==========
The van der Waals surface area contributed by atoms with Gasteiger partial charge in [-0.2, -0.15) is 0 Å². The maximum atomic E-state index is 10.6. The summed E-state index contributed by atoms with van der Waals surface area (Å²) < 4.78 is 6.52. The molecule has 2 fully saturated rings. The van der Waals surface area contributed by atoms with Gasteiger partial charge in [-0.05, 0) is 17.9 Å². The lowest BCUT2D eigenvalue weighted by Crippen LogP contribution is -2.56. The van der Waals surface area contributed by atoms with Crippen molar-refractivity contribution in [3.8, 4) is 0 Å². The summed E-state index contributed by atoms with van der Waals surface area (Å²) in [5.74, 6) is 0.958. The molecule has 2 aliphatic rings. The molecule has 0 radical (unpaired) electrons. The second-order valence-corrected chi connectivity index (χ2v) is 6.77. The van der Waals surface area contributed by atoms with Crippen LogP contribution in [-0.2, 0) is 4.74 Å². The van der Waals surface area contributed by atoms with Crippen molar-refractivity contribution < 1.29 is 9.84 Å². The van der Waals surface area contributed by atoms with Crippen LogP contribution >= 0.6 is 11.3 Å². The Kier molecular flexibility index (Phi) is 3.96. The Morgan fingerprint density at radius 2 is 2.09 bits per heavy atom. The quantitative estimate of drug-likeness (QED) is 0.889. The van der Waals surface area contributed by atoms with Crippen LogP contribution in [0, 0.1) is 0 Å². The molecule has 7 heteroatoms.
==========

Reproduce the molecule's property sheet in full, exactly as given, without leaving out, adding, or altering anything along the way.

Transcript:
The van der Waals surface area contributed by atoms with Gasteiger partial charge in [-0.2, -0.15) is 0 Å². The maximum atomic E-state index is 10.6. The summed E-state index contributed by atoms with van der Waals surface area (Å²) < 4.78 is 6.52. The molecule has 2 fully saturated rings. The van der Waals surface area contributed by atoms with Gasteiger partial charge in [-0.05, 0) is 17.9 Å². The lowest BCUT2D eigenvalue weighted by Crippen LogP contribution is -2.56. The van der Waals surface area contributed by atoms with Crippen molar-refractivity contribution in [3.8, 4) is 0 Å². The summed E-state index contributed by atoms with van der Waals surface area (Å²) in [5.74, 6) is 0.958. The molecule has 2 aliphatic rings. The molecule has 0 radical (unpaired) electrons. The second-order valence-corrected chi connectivity index (χ2v) is 6.77. The van der Waals surface area contributed by atoms with Crippen LogP contribution in [-0.2, 0) is 4.74 Å². The van der Waals surface area contributed by atoms with Crippen molar-refractivity contribution < 1.29 is 9.84 Å². The van der Waals surface area contributed by atoms with Crippen LogP contribution >= 0.6 is 11.3 Å². The Kier molecular flexibility index (Phi) is 3.96. The Morgan fingerprint density at radius 2 is 2.09 bits per heavy atom. The quantitative estimate of drug-likeness (QED) is 0.889. The van der Waals surface area contributed by atoms with Crippen LogP contribution in [0, 0.1) is 0 Å². The molecule has 7 heteroatoms.